Of course there are some states which are efficient in their working for the same but, few states (not to name them) are just not efficient enough. This is having an intense impact on credit percentage reducing with years because if this is the way so-called strong banking sector is going to work then I don’t see any difference from a normal informal money lenders.

In some cases, a farmer was made to wait for a loan of 25000/- for a bribe of 300 bucks. Can you believe it? I just can’t visualize something like that and brings out a lot of rage against the system. This delay compels them to go the informal way and then get exploited by the money lenders.

Union Govt has although responded to this agricultural crisis with its following measures:

  1. Farmers who suffered 33 % crop damage were made eligible for input subsidy
  2. The input subsidy was also increased by 50%

The Govt has also instructed the insurance companies to settle such claims within 45 days which is far from reality. I feel all these changes are only going to show signs of changes if reducing corruption is taken as a top priority issue. We the common people are anyways getting used to such harassed practices but at least leave the farmers who are creating a source of living for each one of us. Don’t make them go through the ugly truth of the system is all I can . 🙂

Thank you.

The Volatile Oil Prices and the way forward…

We all have always been wondering how exactly do the oil prices react or move based on global sentiments and for what we all say “ye global gyan se oil prices pe kaisa effect padta hai??”.Well this is how it probably does. This is how I am analyzing it to be, the conditions today and the way forward.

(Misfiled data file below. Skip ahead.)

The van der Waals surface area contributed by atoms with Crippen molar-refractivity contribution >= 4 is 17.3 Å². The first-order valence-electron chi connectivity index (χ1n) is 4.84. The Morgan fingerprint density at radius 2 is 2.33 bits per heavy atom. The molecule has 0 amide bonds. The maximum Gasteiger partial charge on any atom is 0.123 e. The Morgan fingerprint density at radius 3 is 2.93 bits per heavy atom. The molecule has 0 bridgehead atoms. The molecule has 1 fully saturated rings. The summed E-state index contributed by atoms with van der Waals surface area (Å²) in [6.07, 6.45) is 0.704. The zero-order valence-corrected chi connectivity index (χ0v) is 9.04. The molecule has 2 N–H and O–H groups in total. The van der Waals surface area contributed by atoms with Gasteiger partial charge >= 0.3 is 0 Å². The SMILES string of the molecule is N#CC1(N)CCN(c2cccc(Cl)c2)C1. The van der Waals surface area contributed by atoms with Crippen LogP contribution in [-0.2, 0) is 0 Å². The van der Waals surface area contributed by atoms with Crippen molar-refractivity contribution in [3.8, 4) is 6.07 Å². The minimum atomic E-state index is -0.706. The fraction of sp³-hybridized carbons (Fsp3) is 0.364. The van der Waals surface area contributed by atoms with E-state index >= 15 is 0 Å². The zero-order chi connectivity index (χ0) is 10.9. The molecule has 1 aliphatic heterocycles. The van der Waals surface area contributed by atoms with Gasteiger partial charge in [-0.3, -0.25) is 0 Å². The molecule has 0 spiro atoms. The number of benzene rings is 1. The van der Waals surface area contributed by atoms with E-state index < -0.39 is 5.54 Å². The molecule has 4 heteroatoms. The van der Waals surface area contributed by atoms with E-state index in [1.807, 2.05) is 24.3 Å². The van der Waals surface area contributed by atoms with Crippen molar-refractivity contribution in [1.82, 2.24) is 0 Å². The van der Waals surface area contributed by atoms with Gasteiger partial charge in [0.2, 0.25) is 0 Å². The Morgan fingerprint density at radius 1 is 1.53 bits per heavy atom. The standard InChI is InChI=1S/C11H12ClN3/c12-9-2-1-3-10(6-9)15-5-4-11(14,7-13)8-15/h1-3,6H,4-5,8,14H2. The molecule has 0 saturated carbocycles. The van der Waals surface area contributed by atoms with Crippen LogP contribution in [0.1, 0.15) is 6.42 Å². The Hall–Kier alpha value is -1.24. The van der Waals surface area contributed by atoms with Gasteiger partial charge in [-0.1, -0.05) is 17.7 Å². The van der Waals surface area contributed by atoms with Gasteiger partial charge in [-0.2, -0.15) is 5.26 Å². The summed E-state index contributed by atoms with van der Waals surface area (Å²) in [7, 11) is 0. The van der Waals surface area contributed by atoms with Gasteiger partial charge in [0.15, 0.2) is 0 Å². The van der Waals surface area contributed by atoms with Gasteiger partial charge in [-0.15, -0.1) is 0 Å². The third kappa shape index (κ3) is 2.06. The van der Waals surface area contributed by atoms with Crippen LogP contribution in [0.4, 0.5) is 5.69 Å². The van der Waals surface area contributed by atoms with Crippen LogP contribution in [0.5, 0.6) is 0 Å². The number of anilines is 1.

Whats currently being going on is the ongoing deal discussions between the US and Iran. Well I will focus on that at the end of this one. Lets talk about what is been happening in the US lately. First and foremost thing is the reduction in the rig counts. Now what does this rig counts mean is the number of drilling rigs actively exploring or extracting oil or natural gas. Note here that Baker Hughes (the US giant which maintains the data on oil production) only counts the active rigs. This reduction in the rigs is the sentiment causing to believe that the oil production in US has slightly come down and that kinda explains the reason why the oil prices have jumped back to “$55 ish” recently. Apart from this the upward pressure is due to the weather conditions in Iran and the violent situation in Libya. Although the price did not suddenly spike up despite rig count reduction, because US was trying to optimally product maximum amount from their most productive wells. But recently Baker Hughes reported another reduction in the rig count, which definitely started affecting the supply and prices started inching up with time. On the other hand, US has its highest inventory of shale oil in the past 33 years, EOG Resources being the largest shale oil producer. Oh and yes we cant forget the invisible shale oil inventory though, estimates are that still companies have left 3000 wells untapped. That is a huge amount of inventory eh?? So we can actually not expect much demand from US for a while I must say.